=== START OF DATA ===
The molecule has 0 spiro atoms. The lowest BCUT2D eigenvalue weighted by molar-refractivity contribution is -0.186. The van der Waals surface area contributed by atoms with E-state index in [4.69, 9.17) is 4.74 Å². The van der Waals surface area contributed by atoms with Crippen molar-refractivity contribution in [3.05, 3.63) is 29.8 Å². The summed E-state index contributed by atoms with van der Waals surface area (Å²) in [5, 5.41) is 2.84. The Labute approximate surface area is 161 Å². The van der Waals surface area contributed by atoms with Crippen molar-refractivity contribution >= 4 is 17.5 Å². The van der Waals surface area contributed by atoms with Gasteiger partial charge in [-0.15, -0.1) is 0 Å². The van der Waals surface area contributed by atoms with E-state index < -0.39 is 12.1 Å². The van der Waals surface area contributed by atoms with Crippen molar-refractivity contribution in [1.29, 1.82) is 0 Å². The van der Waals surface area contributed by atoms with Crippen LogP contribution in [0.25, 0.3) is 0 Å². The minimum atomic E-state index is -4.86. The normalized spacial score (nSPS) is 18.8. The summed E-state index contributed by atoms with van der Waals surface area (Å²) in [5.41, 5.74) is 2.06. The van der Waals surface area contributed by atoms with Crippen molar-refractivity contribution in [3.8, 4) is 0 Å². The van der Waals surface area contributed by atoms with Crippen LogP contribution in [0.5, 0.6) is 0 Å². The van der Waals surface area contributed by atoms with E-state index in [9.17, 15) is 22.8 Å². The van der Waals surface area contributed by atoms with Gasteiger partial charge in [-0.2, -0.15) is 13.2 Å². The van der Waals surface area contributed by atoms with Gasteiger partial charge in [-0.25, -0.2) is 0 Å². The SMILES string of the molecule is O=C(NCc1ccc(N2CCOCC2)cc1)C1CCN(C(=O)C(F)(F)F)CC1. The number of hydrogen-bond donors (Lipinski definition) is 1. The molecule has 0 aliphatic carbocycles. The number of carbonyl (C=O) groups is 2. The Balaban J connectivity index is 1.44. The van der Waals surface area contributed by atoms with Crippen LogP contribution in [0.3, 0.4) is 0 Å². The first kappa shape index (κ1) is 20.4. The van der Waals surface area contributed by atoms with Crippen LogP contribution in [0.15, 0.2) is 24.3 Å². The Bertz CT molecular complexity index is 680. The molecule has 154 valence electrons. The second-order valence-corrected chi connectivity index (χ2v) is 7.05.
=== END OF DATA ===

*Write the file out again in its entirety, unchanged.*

The molecule has 0 spiro atoms. The lowest BCUT2D eigenvalue weighted by molar-refractivity contribution is -0.186. The van der Waals surface area contributed by atoms with E-state index in [4.69, 9.17) is 4.74 Å². The van der Waals surface area contributed by atoms with Crippen molar-refractivity contribution in [3.05, 3.63) is 29.8 Å². The summed E-state index contributed by atoms with van der Waals surface area (Å²) in [5, 5.41) is 2.84. The Labute approximate surface area is 161 Å². The van der Waals surface area contributed by atoms with Crippen molar-refractivity contribution >= 4 is 17.5 Å². The van der Waals surface area contributed by atoms with Gasteiger partial charge in [-0.15, -0.1) is 0 Å². The van der Waals surface area contributed by atoms with E-state index < -0.39 is 12.1 Å². The van der Waals surface area contributed by atoms with Crippen molar-refractivity contribution in [1.29, 1.82) is 0 Å². The van der Waals surface area contributed by atoms with Crippen LogP contribution in [0.25, 0.3) is 0 Å². The minimum atomic E-state index is -4.86. The normalized spacial score (nSPS) is 18.8. The summed E-state index contributed by atoms with van der Waals surface area (Å²) in [5.41, 5.74) is 2.06. The van der Waals surface area contributed by atoms with Crippen molar-refractivity contribution in [3.8, 4) is 0 Å². The van der Waals surface area contributed by atoms with Crippen LogP contribution in [0.5, 0.6) is 0 Å². The van der Waals surface area contributed by atoms with E-state index in [9.17, 15) is 22.8 Å². The van der Waals surface area contributed by atoms with Gasteiger partial charge in [-0.2, -0.15) is 13.2 Å². The van der Waals surface area contributed by atoms with Gasteiger partial charge in [-0.25, -0.2) is 0 Å². The SMILES string of the molecule is O=C(NCc1ccc(N2CCOCC2)cc1)C1CCN(C(=O)C(F)(F)F)CC1. The number of hydrogen-bond donors (Lipinski definition) is 1. The molecule has 0 aliphatic carbocycles. The number of carbonyl (C=O) groups is 2. The Balaban J connectivity index is 1.44. The van der Waals surface area contributed by atoms with Crippen LogP contribution in [0.3, 0.4) is 0 Å². The first kappa shape index (κ1) is 20.4. The van der Waals surface area contributed by atoms with Crippen LogP contribution in [0.15, 0.2) is 24.3 Å². The Bertz CT molecular complexity index is 680. The molecule has 154 valence electrons. The second-order valence-corrected chi connectivity index (χ2v) is 7.05.